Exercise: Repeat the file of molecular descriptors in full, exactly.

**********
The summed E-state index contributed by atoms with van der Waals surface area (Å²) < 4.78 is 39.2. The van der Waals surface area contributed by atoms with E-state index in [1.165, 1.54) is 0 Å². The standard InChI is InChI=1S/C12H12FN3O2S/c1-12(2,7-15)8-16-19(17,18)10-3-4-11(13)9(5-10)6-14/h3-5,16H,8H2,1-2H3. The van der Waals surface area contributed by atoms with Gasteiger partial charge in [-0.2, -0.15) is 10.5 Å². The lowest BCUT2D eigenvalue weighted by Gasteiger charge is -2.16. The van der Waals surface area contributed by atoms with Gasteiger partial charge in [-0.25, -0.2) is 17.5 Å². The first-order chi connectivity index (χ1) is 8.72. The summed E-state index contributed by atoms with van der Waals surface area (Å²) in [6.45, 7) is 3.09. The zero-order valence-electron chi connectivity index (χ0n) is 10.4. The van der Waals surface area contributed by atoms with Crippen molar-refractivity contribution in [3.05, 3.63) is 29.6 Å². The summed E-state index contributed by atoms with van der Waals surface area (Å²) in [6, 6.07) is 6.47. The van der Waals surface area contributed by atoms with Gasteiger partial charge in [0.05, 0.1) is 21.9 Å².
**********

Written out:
The summed E-state index contributed by atoms with van der Waals surface area (Å²) < 4.78 is 39.2. The van der Waals surface area contributed by atoms with E-state index in [1.165, 1.54) is 0 Å². The standard InChI is InChI=1S/C12H12FN3O2S/c1-12(2,7-15)8-16-19(17,18)10-3-4-11(13)9(5-10)6-14/h3-5,16H,8H2,1-2H3. The van der Waals surface area contributed by atoms with Gasteiger partial charge in [-0.2, -0.15) is 10.5 Å². The lowest BCUT2D eigenvalue weighted by Gasteiger charge is -2.16. The van der Waals surface area contributed by atoms with Gasteiger partial charge in [-0.25, -0.2) is 17.5 Å². The first-order chi connectivity index (χ1) is 8.72. The summed E-state index contributed by atoms with van der Waals surface area (Å²) in [6.45, 7) is 3.09. The zero-order valence-electron chi connectivity index (χ0n) is 10.4. The van der Waals surface area contributed by atoms with Crippen molar-refractivity contribution in [3.05, 3.63) is 29.6 Å². The summed E-state index contributed by atoms with van der Waals surface area (Å²) in [6, 6.07) is 6.47. The van der Waals surface area contributed by atoms with Gasteiger partial charge in [0.05, 0.1) is 21.9 Å².